The automobile giant of America General Motors (NYSE:GM) is currently trading at a discount of approximately of 20% to its 52-week high of around $41 and has therefore sparked interest in the investor community. The automobile colossus which recently created positive media hype by investing in a bike-sharing program for its 19,000 employees on its sprawling technical center campus in a Detroit suburb. The company said the bike share program is a first for a U.S. automaker. It will be managed by Zagster, a private bike-sharing company that has developed similar programs for other businesses.
In July, the company posted results for the second quarter wherein it declared a net income of $0.2 billion or $0.11 per diluted share. Strong core operating performance during the quarter was offset by a pretax net loss from special items of $1.3 billion, or $(0.47) per diluted share, and costs of $1.2 billion pre-tax primarily for recall-related repairs, or $(0.44) per diluted share. Net revenue in the second quarter of 2014 was $39.6 billion, compared to $39.1 billion in the second quarter of 2013. In the first six months of 2014, revenue rose to $77 billion, up from $76 billion in the same period a year ago.
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- GM 15-Year Financial Data
- The intrinsic value of GM
- Peter Lynch Chart of GM
Trouble in China?
As with other American companies, General Motors has also come under the scanner of the Chinese Government after the authorities in China have alleged that GM violated the antitrust laws of the country. The Chinese locals have put forward complaints about high prices being charged for imported vehicles and vehicle parts. In China, GM operates through a joint venture with the Shanghai Automotive Industries under the banner “Shanghai General Motors” and sells GM’s Buick, Cadillac and Chevrolet cars. It is important to note that after North America, the Chinese market is the largest contributor to GM’s revenue and therefore the developments in China need to be considered.
China became the leading market for General Motors in 2010. Based on volume, General Motors is the second biggest auto company in China after Volkswagen. GM has a huge base in the U.S., but its sales in China have significantly increased over the past few years, surpassing sales figures in the U.S. This trend could be seen from sales figures achieved in the first half of 2014. Sales for GM vehicles in China rose by 10.5% compared to the prior year, totalling 1.73 million vehicles whereas comps for U.S. sales improved by 2.8% in the same time period, totalling 1.46 million vehicles.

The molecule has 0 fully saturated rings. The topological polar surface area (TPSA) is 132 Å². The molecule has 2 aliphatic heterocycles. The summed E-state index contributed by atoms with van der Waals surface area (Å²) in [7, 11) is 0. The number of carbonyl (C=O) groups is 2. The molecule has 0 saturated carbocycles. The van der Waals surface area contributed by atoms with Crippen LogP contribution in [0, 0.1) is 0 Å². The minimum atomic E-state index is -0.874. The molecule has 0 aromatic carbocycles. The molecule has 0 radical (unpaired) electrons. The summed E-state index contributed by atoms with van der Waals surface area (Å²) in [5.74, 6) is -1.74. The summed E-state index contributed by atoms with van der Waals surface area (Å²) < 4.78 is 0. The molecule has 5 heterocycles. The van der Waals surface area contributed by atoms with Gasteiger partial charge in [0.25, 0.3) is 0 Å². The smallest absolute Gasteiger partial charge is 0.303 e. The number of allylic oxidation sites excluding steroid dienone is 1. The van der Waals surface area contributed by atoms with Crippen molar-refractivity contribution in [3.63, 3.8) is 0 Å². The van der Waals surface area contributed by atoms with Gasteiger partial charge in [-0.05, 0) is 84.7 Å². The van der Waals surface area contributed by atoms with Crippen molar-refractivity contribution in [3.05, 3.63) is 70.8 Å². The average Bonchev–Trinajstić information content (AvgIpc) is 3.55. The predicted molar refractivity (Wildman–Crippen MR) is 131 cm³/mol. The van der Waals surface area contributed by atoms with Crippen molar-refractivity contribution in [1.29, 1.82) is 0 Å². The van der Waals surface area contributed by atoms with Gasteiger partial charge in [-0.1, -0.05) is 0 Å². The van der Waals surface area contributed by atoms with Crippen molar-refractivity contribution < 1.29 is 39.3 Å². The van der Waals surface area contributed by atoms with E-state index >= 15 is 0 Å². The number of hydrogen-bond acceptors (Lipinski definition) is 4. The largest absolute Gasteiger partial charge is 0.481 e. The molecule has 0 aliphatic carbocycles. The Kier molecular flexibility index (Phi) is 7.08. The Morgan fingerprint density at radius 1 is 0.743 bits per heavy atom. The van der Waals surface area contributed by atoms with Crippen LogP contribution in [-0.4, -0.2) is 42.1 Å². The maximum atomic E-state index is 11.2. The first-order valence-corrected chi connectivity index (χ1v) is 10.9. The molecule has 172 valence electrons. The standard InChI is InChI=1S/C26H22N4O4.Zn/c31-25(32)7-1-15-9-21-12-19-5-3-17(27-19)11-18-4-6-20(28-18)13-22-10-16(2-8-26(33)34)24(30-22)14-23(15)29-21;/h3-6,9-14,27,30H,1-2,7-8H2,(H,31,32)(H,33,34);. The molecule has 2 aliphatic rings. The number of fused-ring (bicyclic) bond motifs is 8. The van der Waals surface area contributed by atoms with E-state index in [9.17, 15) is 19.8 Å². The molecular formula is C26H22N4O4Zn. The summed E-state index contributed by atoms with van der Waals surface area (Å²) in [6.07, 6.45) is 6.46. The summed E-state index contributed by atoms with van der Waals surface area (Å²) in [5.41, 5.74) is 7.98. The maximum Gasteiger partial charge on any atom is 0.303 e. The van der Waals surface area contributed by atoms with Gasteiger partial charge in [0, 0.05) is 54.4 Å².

Chinese consumers are charged excessively high prices for cars by foreign auto companies. These automakers claim that taxes are the cause for higher prices. The Chinese government has levied a 25% tax on imports, a 17% tax on purchases and also a consumption tax based on the size of the engine. As such, these automakers shift the burden of these taxes onto the consumers by charging higher prices. The probe launched by Chinese Government will however provide a breather to the locals as it might reduce the cost of auto parts which can come around to 40% of the price of the car. it is likely that revenue generated from the sale of auto parts would likely decrease. The upside is seen with more affordable repair services, offered with the legal parts, will now be accessible for customers, in turn driving service revenue higher. Unfortunately, there is no definite change that can be expected from the imposition of the anti-trust probes.
A word on valuation
Well, I started this article with a comment on GM’s current trading price because I wanted to talk a bit about the company’s valuation and if it is justified. As of now, GM is trading at a forward multiple of 7.7 and has a dividend yield of around 3.45%, which is quite impressive considering the fact that it is had to spend a fortune in recall expenses and compensation claims.
If we were to do a brief study of GM’s yield and valuation against its main competitor Ford (FORD) then GM also has a superior dividend yield of 3.44%, as opposed to Ford's yield of 2.87%. Also, Ford’s forward multiple of around 9.02 makes it a pricier affair than GM. General Motors is expected to earn $2.72 in earnings-per-share for the current year and $4.53 in EPS for 2015, which puts its pay-out ratio at roughly 44% and forward pay-out ratio at about 26.5%.This indicates that there is room for consistent increases in the performance of GM and for the price these shares are trading currently, the prospects look bright.
General Motors is a company that is known for its innovation ability and efficient cost management system. In fact, as per a recent news report, the company is developing a car in which it will install motion sensors so that the driver’s eyes are on the road. At the present valuation, GM is definitely your ideal pick in the industry.